Facts about Dendermonde Ducks. The Dendermonde Duck is among the most peculiar breed of ducks. Not only can you raise the Dendermonde Duck breed for meat and eggs, but also keep it as a pet. The Dendermonde duck is a duck that regularly comes up in the history of our other native duck breeds. The Termonde is often confused with Pomeranian or Blue Swedish ducks and others and they say these breeds descend from the Dendermonde.
A fully mature Dendermond duck weighs around ten pounds (4.5 kg) in captivity. Since the duck is usually raised indoors and not exposed to sunlight, the duck has a white coat and sometimes with a brown tinge. When you compare the Dendermond duck with most dabbling ducks, you realize that it assumes a more upright stance. During maturing, the male duck’s vocalization will weaken as that of the female develops to a louder quack.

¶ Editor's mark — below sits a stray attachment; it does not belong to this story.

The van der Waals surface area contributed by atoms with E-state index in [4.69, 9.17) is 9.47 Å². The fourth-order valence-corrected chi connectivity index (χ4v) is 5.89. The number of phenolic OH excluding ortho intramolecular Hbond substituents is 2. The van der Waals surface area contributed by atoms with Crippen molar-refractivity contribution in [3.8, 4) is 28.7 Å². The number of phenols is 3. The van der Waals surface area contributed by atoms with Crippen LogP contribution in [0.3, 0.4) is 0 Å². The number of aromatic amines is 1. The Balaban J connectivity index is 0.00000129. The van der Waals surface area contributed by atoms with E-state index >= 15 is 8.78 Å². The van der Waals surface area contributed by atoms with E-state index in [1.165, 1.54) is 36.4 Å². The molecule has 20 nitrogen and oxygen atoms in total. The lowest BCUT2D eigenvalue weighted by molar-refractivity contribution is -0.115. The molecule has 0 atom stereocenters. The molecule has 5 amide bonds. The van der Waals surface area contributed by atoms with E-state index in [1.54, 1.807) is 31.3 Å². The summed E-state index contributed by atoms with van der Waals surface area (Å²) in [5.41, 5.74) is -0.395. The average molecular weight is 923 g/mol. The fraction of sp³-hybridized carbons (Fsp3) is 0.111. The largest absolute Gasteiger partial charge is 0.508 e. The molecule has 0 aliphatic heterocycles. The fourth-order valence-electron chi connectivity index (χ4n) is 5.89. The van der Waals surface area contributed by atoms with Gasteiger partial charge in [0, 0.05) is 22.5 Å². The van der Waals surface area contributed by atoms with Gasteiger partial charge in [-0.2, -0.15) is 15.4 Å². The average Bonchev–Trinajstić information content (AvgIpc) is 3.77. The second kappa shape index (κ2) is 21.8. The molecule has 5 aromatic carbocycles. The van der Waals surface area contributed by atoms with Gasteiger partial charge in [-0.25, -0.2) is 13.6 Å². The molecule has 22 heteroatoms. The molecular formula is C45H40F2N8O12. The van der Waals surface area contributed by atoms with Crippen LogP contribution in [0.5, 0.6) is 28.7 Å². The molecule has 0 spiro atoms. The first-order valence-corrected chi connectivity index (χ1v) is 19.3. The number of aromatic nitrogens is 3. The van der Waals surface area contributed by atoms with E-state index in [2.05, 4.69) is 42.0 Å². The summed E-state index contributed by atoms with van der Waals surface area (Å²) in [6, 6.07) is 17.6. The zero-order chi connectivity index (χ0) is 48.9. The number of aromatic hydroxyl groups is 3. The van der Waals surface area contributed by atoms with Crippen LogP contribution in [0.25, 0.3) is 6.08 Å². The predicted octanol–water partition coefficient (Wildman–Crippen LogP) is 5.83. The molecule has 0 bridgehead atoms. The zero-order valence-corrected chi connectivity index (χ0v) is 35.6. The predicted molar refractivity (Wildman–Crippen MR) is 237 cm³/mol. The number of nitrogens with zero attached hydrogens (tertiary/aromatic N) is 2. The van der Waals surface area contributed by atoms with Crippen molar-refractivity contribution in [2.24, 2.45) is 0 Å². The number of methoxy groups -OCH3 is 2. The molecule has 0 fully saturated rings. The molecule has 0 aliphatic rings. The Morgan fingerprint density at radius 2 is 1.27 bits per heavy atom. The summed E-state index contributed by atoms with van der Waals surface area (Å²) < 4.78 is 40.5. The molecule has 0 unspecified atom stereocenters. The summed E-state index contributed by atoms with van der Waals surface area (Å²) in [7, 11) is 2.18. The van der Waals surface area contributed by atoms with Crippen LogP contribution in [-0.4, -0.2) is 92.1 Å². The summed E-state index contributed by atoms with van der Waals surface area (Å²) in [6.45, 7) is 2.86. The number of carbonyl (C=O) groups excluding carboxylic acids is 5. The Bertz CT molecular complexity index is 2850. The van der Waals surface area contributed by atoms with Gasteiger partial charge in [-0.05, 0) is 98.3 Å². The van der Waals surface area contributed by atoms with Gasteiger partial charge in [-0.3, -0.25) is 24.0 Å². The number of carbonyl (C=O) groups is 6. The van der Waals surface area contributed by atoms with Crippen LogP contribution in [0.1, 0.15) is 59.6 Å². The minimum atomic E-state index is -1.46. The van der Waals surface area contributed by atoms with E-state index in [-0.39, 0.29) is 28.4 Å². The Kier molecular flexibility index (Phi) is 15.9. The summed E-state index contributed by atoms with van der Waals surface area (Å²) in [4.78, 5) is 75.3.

Like most other ducks, determining the sex is a very tricky challenge. The fact that the duck has no external genitals leaves you with no choice but to gently force the cloaca to open slightly and therefore view the sexual organs.
The eggs of the Dendermonde Duck hatch easily and are very forgiving of any variations in humidity and temperature. Unfortunately, this is a less broody duck. A Dendermonde Duck egg has twice the nutritional value than a chicken egg and will stay fresh longer because of their thicker shell.
Dendermonde Duck eggs are richer with more Albumen "the white of an egg" making pastries and cakes richer and fluffier. A Dendermonde Duck Egg has more Omega 3 fatty acids than a chicken egg. Omega 3 is thought to improve skin health, memory and Brain health. Dendermonde Duck Eggs are an Alkaline producing food and a Chicken egg is an acid food and leaves your body more acid. Duck eggs are high in Cholesterol. Dendermonde Duck eggs have 6 times the Vitamin D and 2 times the Vitamin A than a chicken egg. Duck eggs have 2 times the cholesterol than a chicken egg.
Features about the Dendermonde Duck Bill